The Master Gardener’s Bookshelf
The Complete Book of Cacti & Succulents
by Terry Hewitt
Review by Stephanie Halcrow, Extension Master Gardener
The Complete Book of Cacti & Succulents, by Terry Hewitt, is the perfect companion for anyone growing succulents. I first read Mr. Hewitt’s book when I began growing succulents for information and I still use it today for inspiration. If you were to have only one book on succulents in your personal library, I would recommend this one.
The Complete Book is just that – complete. The book begins with information about what a succulent is as well as where succulents come from. The book emphasizes that all cacti are succulents but not all succulents are cacti. In general, succulents are highly specialized plants that store water in their leaves, stems, and roots. Because of this, succulents can survive long periods of drought. This ability to survive stressful environments makes succulents great plants for beginners. Not only is this background information interesting, it provides the foundation for enjoying and appreciating succulents.
One of the most useful parts of the book is the plant catalog. Divided into two sections, one on cacti and one on other succulents, the plant catalog is filled with bright stunning pictures of specimens as well as useful information about each individual succulent’s ideal growing conditions. I particularly appreciate the information about how large a succulent will grow, depending on whether it is grown indoors or outdoors.
I’ll highlight two of my favorite succulents found in the book. The first is Aeoniums, which are striking to look at, as they are characterized by colored leaves formed in a rosette at the end of a long thick stem. Even so, in the introductory class I teach on succulents, I don’t include Aeoniums because I find them fussy. They are particular about their light and water, and they don’t like to be moved. Hewitt must have also loved Aeoniums as the book contains a two page spread on these lovely succulents.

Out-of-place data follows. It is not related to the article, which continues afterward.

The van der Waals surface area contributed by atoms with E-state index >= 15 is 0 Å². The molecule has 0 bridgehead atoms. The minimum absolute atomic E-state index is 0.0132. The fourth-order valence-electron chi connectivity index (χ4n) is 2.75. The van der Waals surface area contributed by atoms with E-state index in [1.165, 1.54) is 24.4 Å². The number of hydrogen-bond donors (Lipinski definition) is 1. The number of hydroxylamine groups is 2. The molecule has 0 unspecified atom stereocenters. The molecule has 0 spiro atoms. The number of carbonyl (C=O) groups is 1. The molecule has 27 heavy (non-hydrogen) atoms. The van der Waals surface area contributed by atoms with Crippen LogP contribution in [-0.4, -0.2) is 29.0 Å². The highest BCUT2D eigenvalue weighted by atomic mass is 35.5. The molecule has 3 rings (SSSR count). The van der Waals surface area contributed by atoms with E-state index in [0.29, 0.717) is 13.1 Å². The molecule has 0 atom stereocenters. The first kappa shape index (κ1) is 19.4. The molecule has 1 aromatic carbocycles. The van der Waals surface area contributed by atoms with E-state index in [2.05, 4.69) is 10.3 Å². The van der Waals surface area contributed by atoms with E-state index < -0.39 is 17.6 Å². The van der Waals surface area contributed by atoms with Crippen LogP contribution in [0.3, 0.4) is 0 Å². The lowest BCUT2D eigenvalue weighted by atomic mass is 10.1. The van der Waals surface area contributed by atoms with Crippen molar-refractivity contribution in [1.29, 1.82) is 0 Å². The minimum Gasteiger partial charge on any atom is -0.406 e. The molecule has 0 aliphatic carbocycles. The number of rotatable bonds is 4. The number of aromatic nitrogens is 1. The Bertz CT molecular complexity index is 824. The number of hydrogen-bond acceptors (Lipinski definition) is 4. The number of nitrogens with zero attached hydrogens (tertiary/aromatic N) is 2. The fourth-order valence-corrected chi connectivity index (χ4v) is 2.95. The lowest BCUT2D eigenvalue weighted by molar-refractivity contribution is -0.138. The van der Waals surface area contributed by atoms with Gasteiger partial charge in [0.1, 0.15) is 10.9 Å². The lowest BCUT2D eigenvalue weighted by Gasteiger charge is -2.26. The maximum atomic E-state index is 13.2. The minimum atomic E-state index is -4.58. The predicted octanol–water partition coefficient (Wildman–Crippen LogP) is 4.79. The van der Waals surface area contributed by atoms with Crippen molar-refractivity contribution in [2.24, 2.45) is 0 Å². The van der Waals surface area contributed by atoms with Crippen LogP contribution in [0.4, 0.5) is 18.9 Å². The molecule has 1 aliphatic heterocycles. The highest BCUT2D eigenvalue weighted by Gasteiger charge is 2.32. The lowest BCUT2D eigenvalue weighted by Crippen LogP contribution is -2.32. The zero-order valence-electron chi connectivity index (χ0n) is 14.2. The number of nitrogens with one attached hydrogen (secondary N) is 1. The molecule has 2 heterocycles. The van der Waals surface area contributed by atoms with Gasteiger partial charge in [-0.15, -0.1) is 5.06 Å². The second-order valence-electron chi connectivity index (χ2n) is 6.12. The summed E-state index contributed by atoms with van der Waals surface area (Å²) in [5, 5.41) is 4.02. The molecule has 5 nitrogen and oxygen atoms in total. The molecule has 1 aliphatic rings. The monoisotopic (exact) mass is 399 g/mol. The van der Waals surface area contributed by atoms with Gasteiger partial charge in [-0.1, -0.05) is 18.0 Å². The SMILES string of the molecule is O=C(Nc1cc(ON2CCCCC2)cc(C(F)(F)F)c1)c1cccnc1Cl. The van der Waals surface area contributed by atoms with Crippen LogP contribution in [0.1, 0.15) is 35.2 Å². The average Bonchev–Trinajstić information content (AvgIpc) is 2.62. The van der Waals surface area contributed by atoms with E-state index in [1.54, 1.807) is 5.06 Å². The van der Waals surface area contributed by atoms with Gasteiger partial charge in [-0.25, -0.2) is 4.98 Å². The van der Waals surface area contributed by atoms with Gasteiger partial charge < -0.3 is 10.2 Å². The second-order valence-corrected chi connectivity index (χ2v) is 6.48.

The second plant of note is the Testudinaria, also sometimes referred to as Dioscorea. Specifically, Dioscorea elephantipes (elephant foot plant) is a yam family vine from southern Africa with a slow growing caudex (fat, swollen stem) covered in bark that looks like the back of a tortoise shell. This is one of my favorite succulents because I was gifted a 26-year-old Dioscorea elephantipes from an aging local grower who was reducing his stock. When you see the photo in the book, I think you’ll want to acquire one as well.
Whether you choose to grow an Aeonium or a Testudinaria, a challenge for many new succulent owners is figuring out the right combination of soil, light, and water. Hewitt covers all three. His book also includes directions on how to propagate succulents from seed, cuttings, division, or grafting. I’ve used his information to improve my own propagation efforts. The book covers the types of equipment one might need to grow succulents and even provides helpful tips on how to decorate your house with succulents.
The Complete Book of Cacti & Succulents was first published in 1997. But like succulents, Mr. Hewitt’s book has survived the stresses of time and remains the complete word on succulents. It is available online in both paperback and hard cover editions.